Put the students in your community – and even these essays -- to work to help strengthen music programs for students in your district:
1. Send local student letters OR these essays to your school board members/other elected officials.
2. Encourage a student leader to write a Letter to the Editor of your local newspaper about why music education must be part of a well-rounded curriculum in your district.
3. Post a link to www.SupportMusic.com on your website & social media (ie, Facebook, Twitter, etc.) to build awareness of music education’s impact on students.
4. Encourage students in your district to attend a school board meeting to speak about how music education makes a difference in their lives.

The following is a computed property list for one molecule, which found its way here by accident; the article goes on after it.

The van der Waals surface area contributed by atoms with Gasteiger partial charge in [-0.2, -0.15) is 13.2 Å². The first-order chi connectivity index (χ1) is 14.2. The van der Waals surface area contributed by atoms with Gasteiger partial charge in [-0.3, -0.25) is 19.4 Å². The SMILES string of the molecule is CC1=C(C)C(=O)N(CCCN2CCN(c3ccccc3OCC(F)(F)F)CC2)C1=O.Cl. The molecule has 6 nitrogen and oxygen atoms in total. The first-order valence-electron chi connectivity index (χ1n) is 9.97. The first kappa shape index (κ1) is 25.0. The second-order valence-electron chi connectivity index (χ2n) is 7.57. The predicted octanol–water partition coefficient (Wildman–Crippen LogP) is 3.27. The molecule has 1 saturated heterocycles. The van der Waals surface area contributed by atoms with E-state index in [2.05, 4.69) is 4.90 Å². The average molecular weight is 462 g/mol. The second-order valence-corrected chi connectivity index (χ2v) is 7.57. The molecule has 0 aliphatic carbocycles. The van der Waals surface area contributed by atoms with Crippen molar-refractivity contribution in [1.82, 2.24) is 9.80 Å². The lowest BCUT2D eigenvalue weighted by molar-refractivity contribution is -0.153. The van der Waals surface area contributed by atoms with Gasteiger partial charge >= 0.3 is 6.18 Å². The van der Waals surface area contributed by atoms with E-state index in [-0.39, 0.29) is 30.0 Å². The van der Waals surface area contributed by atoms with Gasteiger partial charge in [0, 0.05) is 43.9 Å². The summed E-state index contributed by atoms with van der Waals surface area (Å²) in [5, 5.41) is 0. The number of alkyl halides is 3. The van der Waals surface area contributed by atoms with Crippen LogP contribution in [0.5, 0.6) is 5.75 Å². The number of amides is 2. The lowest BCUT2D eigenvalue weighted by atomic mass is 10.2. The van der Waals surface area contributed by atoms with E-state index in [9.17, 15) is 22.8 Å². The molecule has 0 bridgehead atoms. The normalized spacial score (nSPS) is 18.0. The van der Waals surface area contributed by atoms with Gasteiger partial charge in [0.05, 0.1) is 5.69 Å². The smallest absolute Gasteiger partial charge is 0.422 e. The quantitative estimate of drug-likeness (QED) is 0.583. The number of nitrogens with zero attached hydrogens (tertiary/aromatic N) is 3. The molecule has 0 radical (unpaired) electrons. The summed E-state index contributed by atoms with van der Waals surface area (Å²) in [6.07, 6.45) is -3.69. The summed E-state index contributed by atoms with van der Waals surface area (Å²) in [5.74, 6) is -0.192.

5. Use the resources on this website to build a strong music education coalition in your school district; put the tools in the SupportMusic Community Action Kit to work today!
Read School Band and Orchestra’s winning student essays – and get information about the 2011 essay contest (beginning September 1, 2010) – at www.sbomagazine.com
-- Debra Bresnan is a communications consultant. She produces web content, newsletters and other written materials for businesses, non-profit organizations and individuals. Contact: firstname.lastname@example.org